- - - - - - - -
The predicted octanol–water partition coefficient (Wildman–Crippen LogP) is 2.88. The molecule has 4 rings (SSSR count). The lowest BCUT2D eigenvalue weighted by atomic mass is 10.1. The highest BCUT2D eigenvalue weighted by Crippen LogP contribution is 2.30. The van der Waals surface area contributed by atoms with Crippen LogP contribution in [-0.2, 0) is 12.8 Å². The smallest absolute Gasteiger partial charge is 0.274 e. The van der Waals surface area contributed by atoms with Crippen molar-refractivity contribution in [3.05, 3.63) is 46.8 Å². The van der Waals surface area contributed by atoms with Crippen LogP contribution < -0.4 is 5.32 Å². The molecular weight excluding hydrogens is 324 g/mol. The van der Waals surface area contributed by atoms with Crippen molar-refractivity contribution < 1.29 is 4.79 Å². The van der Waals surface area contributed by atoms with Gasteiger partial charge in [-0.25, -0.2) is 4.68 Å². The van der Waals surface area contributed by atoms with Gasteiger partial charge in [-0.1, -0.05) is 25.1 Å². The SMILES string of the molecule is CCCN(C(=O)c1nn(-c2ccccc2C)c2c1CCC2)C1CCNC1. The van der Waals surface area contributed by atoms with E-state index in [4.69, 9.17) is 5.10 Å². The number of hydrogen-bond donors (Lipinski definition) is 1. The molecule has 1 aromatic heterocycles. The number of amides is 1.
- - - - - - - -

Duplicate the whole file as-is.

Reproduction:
The predicted octanol–water partition coefficient (Wildman–Crippen LogP) is 2.88. The molecule has 4 rings (SSSR count). The lowest BCUT2D eigenvalue weighted by atomic mass is 10.1. The highest BCUT2D eigenvalue weighted by Crippen LogP contribution is 2.30. The van der Waals surface area contributed by atoms with Crippen LogP contribution in [-0.2, 0) is 12.8 Å². The smallest absolute Gasteiger partial charge is 0.274 e. The van der Waals surface area contributed by atoms with Crippen molar-refractivity contribution in [3.05, 3.63) is 46.8 Å². The van der Waals surface area contributed by atoms with Crippen LogP contribution < -0.4 is 5.32 Å². The molecular weight excluding hydrogens is 324 g/mol. The van der Waals surface area contributed by atoms with Crippen molar-refractivity contribution < 1.29 is 4.79 Å². The van der Waals surface area contributed by atoms with Gasteiger partial charge in [-0.25, -0.2) is 4.68 Å². The van der Waals surface area contributed by atoms with Gasteiger partial charge in [-0.1, -0.05) is 25.1 Å². The SMILES string of the molecule is CCCN(C(=O)c1nn(-c2ccccc2C)c2c1CCC2)C1CCNC1. The van der Waals surface area contributed by atoms with E-state index in [4.69, 9.17) is 5.10 Å². The number of hydrogen-bond donors (Lipinski definition) is 1. The molecule has 1 aromatic heterocycles. The number of amides is 1.